“If we relied on process filtering alone, you would absolutely run the risk of recruiters thinking they have people with skills that they may not.”
McGough says HRDs will likely have to investigate running assessment tests with online proctoring – whereby someone physically watches candidates take a test via a webcam – or using locked browsers, where an assessment is run on a browser the applicant has to download.
This then prevents them running any other applications from it. He even suggests changing tests entirely to proving the process for doing something, rather than demonstrating knowledge that can be looked up.
“One process HRDs can change is adding recency,” says Walsh. “By asking someone to write about something from the last few weeks, you can more or less guarantee ChatGPT hasn’t caught up with this yet.”
Other innovations are also starting to come through. “There are OpenAI sites, like ZeroGPT, that can detect the use of AI systems,” says Rupert Deering, co-founder of recruiter, Timberseed. “Software like this will become an important step in the recruitment process, to ensure the authenticity of candidate profiles and applications.”
Oglethorpe adds: “I can see ourselves having to invest in technology like this.”
Sophie Bryan, founder and chief workplace culture consultant at Ordinarily Different says: “One way HR processes will need to adapt to accommodate the uptick in AI is by upskilling HR staff to be able to understand and interpret the data that it generates to make informed decisions and truly get the most out of it.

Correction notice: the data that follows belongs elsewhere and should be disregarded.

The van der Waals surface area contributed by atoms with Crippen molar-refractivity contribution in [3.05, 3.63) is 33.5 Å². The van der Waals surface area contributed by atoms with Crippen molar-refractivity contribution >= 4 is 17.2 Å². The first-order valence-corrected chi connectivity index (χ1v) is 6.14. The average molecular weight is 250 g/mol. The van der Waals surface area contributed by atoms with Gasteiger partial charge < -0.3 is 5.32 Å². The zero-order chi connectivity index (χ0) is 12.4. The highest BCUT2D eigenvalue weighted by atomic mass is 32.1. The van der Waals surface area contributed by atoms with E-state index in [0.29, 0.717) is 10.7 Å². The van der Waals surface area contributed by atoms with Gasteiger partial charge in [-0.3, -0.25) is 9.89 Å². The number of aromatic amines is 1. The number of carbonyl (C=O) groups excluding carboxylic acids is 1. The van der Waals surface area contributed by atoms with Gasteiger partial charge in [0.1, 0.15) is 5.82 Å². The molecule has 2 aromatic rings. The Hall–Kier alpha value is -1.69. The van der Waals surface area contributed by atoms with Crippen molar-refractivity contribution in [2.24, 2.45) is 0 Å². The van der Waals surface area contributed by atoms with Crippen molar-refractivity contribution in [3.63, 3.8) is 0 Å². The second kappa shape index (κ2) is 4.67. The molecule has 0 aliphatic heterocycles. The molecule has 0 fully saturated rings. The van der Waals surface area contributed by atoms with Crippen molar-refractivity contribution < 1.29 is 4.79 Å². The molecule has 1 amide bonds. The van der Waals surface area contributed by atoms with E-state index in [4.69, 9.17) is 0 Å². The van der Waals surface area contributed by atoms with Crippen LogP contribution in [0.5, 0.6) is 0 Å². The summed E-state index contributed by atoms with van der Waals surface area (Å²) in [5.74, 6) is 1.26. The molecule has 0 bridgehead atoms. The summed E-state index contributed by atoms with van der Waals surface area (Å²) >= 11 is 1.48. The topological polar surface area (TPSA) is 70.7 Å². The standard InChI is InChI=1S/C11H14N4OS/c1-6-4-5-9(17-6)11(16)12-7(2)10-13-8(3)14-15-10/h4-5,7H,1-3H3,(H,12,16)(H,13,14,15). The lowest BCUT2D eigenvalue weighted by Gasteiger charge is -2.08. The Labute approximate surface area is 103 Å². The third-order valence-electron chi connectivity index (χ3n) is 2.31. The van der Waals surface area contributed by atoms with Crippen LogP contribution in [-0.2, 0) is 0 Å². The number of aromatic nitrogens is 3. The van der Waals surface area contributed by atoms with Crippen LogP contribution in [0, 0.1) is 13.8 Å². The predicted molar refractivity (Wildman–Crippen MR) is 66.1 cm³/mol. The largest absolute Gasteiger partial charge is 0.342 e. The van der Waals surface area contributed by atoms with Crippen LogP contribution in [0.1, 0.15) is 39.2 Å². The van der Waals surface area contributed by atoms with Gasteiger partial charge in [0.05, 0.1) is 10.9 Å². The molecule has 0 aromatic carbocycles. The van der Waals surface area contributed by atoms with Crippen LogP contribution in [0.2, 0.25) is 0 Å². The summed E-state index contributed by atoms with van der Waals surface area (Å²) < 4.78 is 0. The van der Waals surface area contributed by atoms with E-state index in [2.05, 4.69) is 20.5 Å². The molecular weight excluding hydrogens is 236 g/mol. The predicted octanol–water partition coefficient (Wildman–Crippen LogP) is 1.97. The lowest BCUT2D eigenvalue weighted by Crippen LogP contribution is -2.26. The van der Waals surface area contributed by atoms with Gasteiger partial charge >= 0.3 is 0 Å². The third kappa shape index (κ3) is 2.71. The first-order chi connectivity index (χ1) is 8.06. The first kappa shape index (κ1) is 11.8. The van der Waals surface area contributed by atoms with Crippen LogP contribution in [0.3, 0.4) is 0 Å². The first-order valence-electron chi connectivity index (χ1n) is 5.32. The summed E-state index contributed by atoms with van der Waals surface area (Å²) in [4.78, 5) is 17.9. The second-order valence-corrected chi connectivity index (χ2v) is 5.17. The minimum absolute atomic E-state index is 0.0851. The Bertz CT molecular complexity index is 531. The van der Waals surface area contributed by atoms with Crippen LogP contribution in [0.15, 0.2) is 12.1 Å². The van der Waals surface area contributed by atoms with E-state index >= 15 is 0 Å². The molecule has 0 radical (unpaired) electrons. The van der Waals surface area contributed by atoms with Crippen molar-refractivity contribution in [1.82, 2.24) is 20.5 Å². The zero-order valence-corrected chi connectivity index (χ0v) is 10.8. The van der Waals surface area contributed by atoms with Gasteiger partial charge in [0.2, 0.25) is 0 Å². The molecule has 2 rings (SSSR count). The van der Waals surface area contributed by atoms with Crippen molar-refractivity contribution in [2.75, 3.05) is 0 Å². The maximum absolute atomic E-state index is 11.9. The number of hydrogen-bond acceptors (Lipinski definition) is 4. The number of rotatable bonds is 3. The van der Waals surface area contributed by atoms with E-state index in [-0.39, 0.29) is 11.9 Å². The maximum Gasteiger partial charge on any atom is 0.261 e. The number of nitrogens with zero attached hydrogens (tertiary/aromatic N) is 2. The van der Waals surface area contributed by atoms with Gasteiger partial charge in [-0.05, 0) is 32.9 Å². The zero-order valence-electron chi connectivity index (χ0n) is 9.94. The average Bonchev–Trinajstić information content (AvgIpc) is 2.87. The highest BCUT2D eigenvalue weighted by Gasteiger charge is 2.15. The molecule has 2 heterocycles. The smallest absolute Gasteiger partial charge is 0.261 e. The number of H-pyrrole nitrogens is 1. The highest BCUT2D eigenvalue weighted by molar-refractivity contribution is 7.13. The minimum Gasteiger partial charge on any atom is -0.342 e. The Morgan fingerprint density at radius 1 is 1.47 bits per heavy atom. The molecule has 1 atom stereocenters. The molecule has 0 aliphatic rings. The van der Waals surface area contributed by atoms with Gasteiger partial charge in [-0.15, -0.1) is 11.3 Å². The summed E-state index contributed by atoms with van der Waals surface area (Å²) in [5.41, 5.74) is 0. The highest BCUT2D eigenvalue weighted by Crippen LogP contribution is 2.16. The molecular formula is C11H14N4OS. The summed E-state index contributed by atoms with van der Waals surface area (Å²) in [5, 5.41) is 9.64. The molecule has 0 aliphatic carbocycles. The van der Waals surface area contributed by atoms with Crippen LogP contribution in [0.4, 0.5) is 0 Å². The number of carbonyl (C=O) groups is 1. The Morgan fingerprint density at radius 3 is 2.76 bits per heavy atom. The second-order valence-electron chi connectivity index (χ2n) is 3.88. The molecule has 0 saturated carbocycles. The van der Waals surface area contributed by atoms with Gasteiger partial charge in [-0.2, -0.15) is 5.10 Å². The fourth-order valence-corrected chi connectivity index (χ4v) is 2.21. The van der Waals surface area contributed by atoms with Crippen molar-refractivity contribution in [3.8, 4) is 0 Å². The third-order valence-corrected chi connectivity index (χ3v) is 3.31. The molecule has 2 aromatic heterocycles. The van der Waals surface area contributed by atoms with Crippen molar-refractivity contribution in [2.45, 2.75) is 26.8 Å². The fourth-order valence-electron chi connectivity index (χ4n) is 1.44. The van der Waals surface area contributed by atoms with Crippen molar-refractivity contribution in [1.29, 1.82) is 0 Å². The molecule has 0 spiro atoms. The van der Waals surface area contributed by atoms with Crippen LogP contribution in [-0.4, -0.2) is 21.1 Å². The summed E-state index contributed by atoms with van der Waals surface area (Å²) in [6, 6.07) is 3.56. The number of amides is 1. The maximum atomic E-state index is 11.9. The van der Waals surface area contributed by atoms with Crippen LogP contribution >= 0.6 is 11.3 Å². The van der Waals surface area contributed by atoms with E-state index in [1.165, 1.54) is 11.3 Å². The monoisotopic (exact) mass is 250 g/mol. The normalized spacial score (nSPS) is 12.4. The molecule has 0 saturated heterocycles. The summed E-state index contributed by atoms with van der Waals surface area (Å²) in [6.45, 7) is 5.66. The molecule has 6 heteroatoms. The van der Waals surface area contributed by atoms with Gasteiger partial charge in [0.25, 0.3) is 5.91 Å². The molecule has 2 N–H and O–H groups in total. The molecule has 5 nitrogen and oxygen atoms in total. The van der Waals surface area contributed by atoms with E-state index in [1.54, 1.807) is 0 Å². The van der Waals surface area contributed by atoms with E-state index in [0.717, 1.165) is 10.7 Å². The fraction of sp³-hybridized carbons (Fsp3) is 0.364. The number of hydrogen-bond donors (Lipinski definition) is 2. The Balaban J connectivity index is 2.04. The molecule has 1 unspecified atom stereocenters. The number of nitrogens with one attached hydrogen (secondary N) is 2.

“As HR leaders, we must ensure we continue to value and prioritise the human element in recruitment.”
With AI ripping up what was thought to be possible it’s quite likely job applications can be written by AI, and then sorted by AI at the other end – the bit that was supposed to make HRDs’ lives easier. For some this can be a mind-boggling proposition.
Of course, AI certainly offers potential – everything from HR chatbots to answer common queries, writing generic HR policies, to even revolutionising online training. Firms such as Synthesia now create realistic AI generated trainers.
All it needs is a script and its avatars will read it. No more expensive studio and shooting time.
“The question we all have to ask ourselves in all of this, especially in recruitment, is whether it’s riskier for technology to do the job than a human,” says Oglethorpe. “Humans have biases too, but at least HR people are trained to recognise they may have biases.”
But there is perhaps one, final food for thought in all this. Maybe HR process does not need to be changed as drastically as some may think. For while Jackson says she has reservations about AI, she’s pragmatic too.
“We’re a software development company. We want people who can solve problems, and people using ChatGPT or other AI applications is a form of problem solving,” she says.
“So, if they’ve applied using ChatGPT, we see it as a sign of using tools to do things better.
“I’m dyslexic, and I use it for drafting emails. Is that so wrong? We want people for what they would do in the real world, and maybe this is the real world now.”